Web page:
Knut H Sørensen, NTNU Norwegian University of Science and Technology; Sharon Traweek; Kyriaki Papageorhiou; Vivian Lagesen;
Universities, both old and robust, have become powerful hubs globally for making, evaluating, and disseminating knowledge, including through higher education. Sometimes autonomous, universities also have served different masters. Increasingly, universities are evaluated through neo-liberal lenses of measurable, managed productivity defined by others, including policymakers who also require that universities address so-called grand societal challenges, expecting academics to specify solutions that can be implemented quickly. Overall, universities face many critical challenges, from funding to public trust, questioning what counts as knowledge, by whom and why. For centuries they have made knowledges used for both systemic good and structural harm, from inclusion to oppression, along with knowledge of all those processes, including how to both implement and dismantle them.
Consequently, as we face the intersecting problems of global warming, pandemic, pollution, and inequality, this is an opportune moment to examine and rethink universities, a foundational STS task since we all address the relationship between learning, knowledge-making, expertise, and society. We want to better understand the complexities and diversities of current university practices and explore alternatives. We welcome submissions that examine the following challenges:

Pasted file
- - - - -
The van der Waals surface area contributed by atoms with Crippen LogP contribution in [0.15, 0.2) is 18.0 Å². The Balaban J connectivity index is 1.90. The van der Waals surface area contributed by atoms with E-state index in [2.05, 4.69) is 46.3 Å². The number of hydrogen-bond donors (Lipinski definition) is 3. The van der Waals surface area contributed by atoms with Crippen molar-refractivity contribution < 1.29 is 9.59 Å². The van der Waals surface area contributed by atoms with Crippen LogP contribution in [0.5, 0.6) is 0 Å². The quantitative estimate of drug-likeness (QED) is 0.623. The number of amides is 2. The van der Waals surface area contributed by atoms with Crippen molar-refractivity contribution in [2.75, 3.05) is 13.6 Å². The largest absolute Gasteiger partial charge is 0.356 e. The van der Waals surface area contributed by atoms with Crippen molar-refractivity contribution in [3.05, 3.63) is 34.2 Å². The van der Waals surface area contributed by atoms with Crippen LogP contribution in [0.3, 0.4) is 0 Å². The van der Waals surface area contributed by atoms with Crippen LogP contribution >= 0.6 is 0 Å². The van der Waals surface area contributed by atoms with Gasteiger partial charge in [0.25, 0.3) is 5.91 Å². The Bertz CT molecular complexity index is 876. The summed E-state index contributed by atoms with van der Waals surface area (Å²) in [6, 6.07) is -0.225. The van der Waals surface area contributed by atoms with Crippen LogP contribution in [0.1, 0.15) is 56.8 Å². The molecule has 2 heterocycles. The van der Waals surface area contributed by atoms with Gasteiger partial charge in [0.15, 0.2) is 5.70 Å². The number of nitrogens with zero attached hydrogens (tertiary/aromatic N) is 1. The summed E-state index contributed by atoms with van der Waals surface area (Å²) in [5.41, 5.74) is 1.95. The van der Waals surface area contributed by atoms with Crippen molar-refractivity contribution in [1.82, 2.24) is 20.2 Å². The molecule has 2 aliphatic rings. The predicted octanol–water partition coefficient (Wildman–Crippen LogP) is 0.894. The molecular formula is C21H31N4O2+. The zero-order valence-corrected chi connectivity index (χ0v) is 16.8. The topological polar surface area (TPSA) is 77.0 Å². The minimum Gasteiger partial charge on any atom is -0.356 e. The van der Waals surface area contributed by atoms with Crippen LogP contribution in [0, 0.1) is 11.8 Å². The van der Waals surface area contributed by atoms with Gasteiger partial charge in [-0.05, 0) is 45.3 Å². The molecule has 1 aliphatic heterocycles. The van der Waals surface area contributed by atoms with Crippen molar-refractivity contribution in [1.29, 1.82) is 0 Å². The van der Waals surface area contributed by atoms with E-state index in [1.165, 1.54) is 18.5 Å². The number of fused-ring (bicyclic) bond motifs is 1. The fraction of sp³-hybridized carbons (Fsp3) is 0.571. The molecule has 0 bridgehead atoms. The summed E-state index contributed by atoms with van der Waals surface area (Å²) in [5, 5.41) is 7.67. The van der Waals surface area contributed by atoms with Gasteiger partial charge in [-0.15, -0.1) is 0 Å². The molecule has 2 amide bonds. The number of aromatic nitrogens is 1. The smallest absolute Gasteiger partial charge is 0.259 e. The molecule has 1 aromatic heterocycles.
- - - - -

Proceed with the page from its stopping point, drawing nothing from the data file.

+ Academic freedom, epistemic politics, and collegiality
+ Academic audit cultures, assessments, and precarity; the future of tenure
+ Diversity/equity/inclusion challenges and strategies
+ Open science and academic publishing cultures
+ New theories of knowledge- and science-making
+ Digitalization and machine learning
+ Uses of university degrees. Life-long learning
+ Academic citizenship and subject positioning
+ Re-imagining university futures: quagmires and utopias.